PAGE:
Yet further, stacking posts 74 are parallel to and offset from inner panels 82 and 86, and the distance between outer panel 80 and inner panel 82, and also outer panel 84 and inner panel 86, is sufficient to accommodate stacking posts 74 therewithin so that stacking posts 74 can rest on either stacking platforms 92 or nesting ledges 78 according to the relative orientation of two superposed baskets 10. The bottom edges of stacking posts 74 are separated by a space 94 from the corresponding base 52 or 54. The space 94 extends upwardly a sufficient distance to permit the inner wall 82 or 86 of a similarly configured basket 10 positioned therebelow to lie therewithin and thus stacking posts 74 can rest directly upon either stacking platform 92 or nesting ledge 78 without interference from inner panel 82 or 86.
The rearmost stacking posts 74r on left and right side walls 14 and 16 are provided with relatively thick webs 96 extending inwardly from stacking posts 74r to inner panels 82 and 86, as shown in FIG. 5. It is to be understood that a thick web 96 is located along left side wall 16 in a mirror image of FIG. 7, and interconnects stacking post 74r with inner panel 82. In addition, a relatively thin web 98 is located adjacent forwardmost stacking posts 74f and interconnects stacking posts 74f with inner panels 82 and 86. Again, it is to be understood that thin web 98, visible in FIGS. 1, 4, and 9, is located along left side wall 16 in a mirror image of FIG. 9, and interconnects stacking post 74f with left inner panel 82 and base 52.
Front end wall 12 also includes right and left outboard portions 100 and 102 extending upwardly from the ends of cornice 30. Stacking lugs 104 and 106 extending upwardly from the inner edges of outboard portions 100 and 102 define stacking shelves 108 and 110 outboard of stacking lugs 104 and 106, respectively. Stacking lugs 104 and 106 are elevated with respect to the cornice 30 and the remainder of front end wall 12. On the other hand, stacking lugs 104 and 106 are lower in elevation than the upper margins or edges of right and left outer panels 80 and 84 of right and left side walls 16 and 18, respectively.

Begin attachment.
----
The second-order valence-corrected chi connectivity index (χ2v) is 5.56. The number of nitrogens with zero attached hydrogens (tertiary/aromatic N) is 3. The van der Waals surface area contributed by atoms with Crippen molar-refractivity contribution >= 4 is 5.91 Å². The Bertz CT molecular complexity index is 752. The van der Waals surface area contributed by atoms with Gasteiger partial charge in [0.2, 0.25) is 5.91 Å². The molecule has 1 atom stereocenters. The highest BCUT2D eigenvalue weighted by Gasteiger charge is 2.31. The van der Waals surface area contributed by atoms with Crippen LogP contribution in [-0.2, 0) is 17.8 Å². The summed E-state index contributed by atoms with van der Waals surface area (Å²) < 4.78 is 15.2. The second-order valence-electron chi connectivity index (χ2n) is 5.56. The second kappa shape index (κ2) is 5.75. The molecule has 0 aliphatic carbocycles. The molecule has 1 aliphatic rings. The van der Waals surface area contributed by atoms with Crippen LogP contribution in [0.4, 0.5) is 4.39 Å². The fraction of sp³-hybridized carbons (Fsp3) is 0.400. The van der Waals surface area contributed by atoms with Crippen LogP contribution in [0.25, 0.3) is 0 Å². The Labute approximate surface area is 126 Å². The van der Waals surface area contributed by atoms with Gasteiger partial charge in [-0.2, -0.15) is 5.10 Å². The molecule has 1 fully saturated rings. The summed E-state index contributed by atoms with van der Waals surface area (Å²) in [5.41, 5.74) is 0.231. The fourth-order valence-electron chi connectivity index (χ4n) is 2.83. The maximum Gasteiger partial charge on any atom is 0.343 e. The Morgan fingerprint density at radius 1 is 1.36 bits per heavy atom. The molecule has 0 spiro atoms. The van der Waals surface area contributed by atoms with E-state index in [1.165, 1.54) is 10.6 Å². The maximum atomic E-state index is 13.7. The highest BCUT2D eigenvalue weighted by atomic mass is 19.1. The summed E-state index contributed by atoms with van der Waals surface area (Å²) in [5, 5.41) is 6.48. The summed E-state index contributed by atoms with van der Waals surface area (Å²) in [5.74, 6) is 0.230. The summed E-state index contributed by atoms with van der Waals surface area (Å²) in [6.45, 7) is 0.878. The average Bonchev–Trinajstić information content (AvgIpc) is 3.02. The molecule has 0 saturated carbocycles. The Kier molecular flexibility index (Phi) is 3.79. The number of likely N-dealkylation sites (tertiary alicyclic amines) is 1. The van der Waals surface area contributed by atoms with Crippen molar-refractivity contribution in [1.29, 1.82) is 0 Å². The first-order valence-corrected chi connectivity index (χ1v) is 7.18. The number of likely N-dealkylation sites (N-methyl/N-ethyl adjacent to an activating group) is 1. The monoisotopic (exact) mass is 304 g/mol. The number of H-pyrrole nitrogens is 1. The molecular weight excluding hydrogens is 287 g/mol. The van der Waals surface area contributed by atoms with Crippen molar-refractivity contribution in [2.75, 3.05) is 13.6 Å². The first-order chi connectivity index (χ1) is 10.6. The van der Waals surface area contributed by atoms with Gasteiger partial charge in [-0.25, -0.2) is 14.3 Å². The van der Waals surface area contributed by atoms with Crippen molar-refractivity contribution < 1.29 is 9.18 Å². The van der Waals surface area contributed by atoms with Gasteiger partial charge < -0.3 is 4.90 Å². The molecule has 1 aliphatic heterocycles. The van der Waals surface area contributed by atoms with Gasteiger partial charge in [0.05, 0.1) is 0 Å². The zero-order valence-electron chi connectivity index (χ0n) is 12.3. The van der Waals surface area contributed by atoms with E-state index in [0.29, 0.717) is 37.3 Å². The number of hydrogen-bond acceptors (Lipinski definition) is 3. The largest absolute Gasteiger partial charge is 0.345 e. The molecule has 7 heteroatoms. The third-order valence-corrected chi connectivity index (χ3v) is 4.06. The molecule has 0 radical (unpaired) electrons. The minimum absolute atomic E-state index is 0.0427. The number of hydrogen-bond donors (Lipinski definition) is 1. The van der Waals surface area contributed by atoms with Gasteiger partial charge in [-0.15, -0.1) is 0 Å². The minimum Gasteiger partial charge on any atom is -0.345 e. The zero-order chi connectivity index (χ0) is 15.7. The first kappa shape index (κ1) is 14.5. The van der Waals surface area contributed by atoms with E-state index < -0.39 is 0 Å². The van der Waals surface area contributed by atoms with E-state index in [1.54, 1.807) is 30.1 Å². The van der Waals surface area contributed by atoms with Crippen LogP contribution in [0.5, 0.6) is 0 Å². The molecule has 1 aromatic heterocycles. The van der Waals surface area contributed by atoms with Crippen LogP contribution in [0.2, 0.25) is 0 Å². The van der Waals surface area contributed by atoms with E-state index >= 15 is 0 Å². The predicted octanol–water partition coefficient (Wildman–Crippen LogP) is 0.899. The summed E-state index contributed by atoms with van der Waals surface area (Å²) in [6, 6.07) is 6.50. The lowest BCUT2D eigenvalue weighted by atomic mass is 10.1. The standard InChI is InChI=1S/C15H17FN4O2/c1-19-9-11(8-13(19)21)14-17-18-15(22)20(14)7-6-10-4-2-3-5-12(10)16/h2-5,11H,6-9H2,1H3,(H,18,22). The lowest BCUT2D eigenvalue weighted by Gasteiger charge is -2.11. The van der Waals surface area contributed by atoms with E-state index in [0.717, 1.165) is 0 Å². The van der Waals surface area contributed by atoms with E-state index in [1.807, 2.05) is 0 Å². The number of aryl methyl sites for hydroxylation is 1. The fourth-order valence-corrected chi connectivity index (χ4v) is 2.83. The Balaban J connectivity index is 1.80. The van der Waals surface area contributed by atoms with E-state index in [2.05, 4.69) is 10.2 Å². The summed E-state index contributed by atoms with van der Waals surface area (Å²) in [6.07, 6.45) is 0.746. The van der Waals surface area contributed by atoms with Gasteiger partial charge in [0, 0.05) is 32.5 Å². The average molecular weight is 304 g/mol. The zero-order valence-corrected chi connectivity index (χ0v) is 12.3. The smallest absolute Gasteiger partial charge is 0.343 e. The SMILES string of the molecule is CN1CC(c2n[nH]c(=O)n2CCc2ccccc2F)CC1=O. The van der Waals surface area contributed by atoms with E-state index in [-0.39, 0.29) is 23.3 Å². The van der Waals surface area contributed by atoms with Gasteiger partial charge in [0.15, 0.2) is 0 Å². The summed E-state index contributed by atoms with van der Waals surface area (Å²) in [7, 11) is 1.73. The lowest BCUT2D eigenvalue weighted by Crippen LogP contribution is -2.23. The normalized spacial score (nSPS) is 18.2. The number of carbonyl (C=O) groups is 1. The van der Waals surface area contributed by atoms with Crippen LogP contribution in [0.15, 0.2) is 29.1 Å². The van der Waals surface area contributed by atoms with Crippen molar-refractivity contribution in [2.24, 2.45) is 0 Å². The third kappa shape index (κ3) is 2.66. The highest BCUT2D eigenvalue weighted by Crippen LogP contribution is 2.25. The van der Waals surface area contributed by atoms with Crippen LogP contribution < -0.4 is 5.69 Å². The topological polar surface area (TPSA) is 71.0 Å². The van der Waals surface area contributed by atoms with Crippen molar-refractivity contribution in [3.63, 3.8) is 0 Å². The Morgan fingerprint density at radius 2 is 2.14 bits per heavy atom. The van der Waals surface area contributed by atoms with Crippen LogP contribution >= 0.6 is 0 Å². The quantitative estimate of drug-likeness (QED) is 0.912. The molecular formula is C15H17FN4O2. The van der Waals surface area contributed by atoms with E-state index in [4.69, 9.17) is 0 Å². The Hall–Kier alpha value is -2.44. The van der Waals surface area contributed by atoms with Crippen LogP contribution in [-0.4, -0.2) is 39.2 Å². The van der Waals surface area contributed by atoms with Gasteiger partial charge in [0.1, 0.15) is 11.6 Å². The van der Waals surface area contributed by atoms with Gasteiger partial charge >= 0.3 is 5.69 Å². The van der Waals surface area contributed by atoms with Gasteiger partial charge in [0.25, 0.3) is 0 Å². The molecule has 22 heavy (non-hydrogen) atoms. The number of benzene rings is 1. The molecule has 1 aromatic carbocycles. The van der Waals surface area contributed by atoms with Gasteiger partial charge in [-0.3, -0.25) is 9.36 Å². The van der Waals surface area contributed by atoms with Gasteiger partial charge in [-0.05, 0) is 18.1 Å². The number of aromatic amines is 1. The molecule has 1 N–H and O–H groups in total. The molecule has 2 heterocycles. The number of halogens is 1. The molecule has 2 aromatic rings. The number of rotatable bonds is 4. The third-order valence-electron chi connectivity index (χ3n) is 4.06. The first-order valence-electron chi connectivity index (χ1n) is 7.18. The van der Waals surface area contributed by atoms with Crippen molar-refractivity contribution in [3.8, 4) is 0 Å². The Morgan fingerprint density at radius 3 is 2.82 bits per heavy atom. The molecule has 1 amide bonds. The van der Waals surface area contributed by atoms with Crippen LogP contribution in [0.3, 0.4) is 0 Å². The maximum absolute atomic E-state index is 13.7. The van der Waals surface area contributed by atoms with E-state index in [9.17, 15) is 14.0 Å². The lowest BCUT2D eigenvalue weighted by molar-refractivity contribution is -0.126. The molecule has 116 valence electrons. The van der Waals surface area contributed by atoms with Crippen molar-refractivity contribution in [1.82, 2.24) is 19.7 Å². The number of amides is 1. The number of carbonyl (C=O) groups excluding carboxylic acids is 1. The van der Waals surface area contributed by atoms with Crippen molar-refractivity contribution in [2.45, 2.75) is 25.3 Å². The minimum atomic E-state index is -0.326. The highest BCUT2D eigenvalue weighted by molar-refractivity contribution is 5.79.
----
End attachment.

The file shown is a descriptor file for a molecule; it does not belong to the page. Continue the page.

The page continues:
The stacking shelves 104 and 106 are positioned to support the stacking toes 44 and 46 of an identical basket 10 superposed onto the basket 10 hereof when both are in a common orientation for positioning in a stacked orientation. As can be seen in FIG. 5, rear end wall 14 includes left and right recess portions 112 and 114 which are located below and spaced inwardly relative to retaining buttresses 70 and 72, as well as cornice 62. Thus, when basket 10 is superposed in a nested orientation on an identical basket, left recess portion 112 and right recess portion 114 are located interior to abutting outboard portions 102 and 100, respectively, of the front end wall 12 of an identical basket 10, as best seen in FIG. 10.
Right left side wall 16 includes an inner panel 82 having a top edge or margin 116 extending therealong. Top edge or margin 116 is substantially level, smooth and uninterrupted except proximate the front end wall 12 and rear end wall 14. Similarly, left side wall 18 includes inner panel 86 which is a mirror image of inner panel 82 and presents a top edge or margin 118 which is substantially smooth, uninterrupted and straight along its length except proximate the front end wall 12 and rear end wall 14. A substantially upright or vertically-extending slot 120 is located proximate the rear end wall 14 at the rear end of top edge or margin 116, while a similar upright or vertically-extending slot 122 is located at the rear end of top edge or margin 118. Slots 120 and 122 are positioned immediately forward of the rearwardmost stacking posts 74r, and extend downwardly toward nesting ledge 78. Slots 120 and 122 are only of sufficient width to receive thin web 98 therein and too narrow to receive thick web 96. Thin webs 98 are positioned relative to front end wall 12 and slots 120 and 122 are positioned relative to rear end wall 14, whereby in when two baskets are in a nested configuration, webs 98 interengage slots 120 and 122.